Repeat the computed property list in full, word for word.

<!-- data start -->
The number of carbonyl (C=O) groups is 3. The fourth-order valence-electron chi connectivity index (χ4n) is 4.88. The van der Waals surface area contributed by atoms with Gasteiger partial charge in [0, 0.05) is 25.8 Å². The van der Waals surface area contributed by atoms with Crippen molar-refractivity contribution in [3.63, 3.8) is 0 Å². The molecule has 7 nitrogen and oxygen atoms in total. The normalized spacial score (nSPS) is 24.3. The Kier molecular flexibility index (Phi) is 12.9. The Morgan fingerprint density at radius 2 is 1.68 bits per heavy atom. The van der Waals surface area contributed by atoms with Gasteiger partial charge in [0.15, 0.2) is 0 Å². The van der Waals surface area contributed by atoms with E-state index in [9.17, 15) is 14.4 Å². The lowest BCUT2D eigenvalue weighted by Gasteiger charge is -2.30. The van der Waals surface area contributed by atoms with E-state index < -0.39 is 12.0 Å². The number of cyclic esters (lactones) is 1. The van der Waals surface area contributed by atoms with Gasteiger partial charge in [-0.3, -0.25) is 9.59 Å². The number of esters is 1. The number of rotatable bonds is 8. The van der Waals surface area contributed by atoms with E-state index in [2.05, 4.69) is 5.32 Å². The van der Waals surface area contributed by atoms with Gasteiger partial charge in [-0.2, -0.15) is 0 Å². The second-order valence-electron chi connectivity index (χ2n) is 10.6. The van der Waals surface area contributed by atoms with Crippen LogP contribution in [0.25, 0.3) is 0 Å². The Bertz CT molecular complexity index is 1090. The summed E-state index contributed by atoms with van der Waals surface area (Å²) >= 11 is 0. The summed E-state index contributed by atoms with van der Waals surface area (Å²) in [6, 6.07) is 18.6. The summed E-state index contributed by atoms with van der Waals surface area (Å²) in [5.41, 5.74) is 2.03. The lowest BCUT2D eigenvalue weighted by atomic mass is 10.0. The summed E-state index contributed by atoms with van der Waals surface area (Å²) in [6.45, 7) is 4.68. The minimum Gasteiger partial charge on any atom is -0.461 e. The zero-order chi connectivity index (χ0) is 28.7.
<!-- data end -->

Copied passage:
The number of carbonyl (C=O) groups is 3. The fourth-order valence-electron chi connectivity index (χ4n) is 4.88. The van der Waals surface area contributed by atoms with Gasteiger partial charge in [0, 0.05) is 25.8 Å². The van der Waals surface area contributed by atoms with Crippen molar-refractivity contribution in [3.63, 3.8) is 0 Å². The molecule has 7 nitrogen and oxygen atoms in total. The normalized spacial score (nSPS) is 24.3. The Kier molecular flexibility index (Phi) is 12.9. The Morgan fingerprint density at radius 2 is 1.68 bits per heavy atom. The van der Waals surface area contributed by atoms with Gasteiger partial charge in [0.15, 0.2) is 0 Å². The van der Waals surface area contributed by atoms with E-state index in [9.17, 15) is 14.4 Å². The lowest BCUT2D eigenvalue weighted by Gasteiger charge is -2.30. The van der Waals surface area contributed by atoms with E-state index < -0.39 is 12.0 Å². The number of cyclic esters (lactones) is 1. The van der Waals surface area contributed by atoms with Gasteiger partial charge in [-0.3, -0.25) is 9.59 Å². The number of esters is 1. The number of rotatable bonds is 8. The van der Waals surface area contributed by atoms with E-state index in [2.05, 4.69) is 5.32 Å². The van der Waals surface area contributed by atoms with Gasteiger partial charge in [-0.2, -0.15) is 0 Å². The second-order valence-electron chi connectivity index (χ2n) is 10.6. The van der Waals surface area contributed by atoms with Crippen LogP contribution in [0.25, 0.3) is 0 Å². The Bertz CT molecular complexity index is 1090. The summed E-state index contributed by atoms with van der Waals surface area (Å²) >= 11 is 0. The summed E-state index contributed by atoms with van der Waals surface area (Å²) in [6, 6.07) is 18.6. The summed E-state index contributed by atoms with van der Waals surface area (Å²) in [5.41, 5.74) is 2.03. The lowest BCUT2D eigenvalue weighted by atomic mass is 10.0. The summed E-state index contributed by atoms with van der Waals surface area (Å²) in [6.45, 7) is 4.68. The minimum Gasteiger partial charge on any atom is -0.461 e. The zero-order chi connectivity index (χ0) is 28.7.